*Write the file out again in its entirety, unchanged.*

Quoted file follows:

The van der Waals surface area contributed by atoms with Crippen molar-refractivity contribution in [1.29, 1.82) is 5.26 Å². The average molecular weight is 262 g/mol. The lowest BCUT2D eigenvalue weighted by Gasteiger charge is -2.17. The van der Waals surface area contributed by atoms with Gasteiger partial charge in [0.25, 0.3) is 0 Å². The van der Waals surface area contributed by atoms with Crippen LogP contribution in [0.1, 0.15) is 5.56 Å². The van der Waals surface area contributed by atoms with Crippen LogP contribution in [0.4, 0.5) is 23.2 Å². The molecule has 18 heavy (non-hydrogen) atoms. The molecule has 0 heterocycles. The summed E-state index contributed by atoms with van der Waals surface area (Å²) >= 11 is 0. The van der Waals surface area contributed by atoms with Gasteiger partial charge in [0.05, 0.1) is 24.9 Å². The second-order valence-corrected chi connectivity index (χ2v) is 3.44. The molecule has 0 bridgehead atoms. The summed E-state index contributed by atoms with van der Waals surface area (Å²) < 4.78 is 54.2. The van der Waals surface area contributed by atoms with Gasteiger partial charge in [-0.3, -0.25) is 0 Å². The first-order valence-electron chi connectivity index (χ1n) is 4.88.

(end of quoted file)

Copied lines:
The van der Waals surface area contributed by atoms with Crippen molar-refractivity contribution in [1.29, 1.82) is 5.26 Å². The average molecular weight is 262 g/mol. The lowest BCUT2D eigenvalue weighted by Gasteiger charge is -2.17. The van der Waals surface area contributed by atoms with Gasteiger partial charge in [0.25, 0.3) is 0 Å². The van der Waals surface area contributed by atoms with Crippen LogP contribution in [0.1, 0.15) is 5.56 Å². The van der Waals surface area contributed by atoms with Crippen LogP contribution in [0.4, 0.5) is 23.2 Å². The molecule has 18 heavy (non-hydrogen) atoms. The molecule has 0 heterocycles. The summed E-state index contributed by atoms with van der Waals surface area (Å²) >= 11 is 0. The van der Waals surface area contributed by atoms with Gasteiger partial charge in [0.05, 0.1) is 24.9 Å². The second-order valence-corrected chi connectivity index (χ2v) is 3.44. The molecule has 0 bridgehead atoms. The summed E-state index contributed by atoms with van der Waals surface area (Å²) < 4.78 is 54.2. The van der Waals surface area contributed by atoms with Gasteiger partial charge in [-0.3, -0.25) is 0 Å². The first-order valence-electron chi connectivity index (χ1n) is 4.88.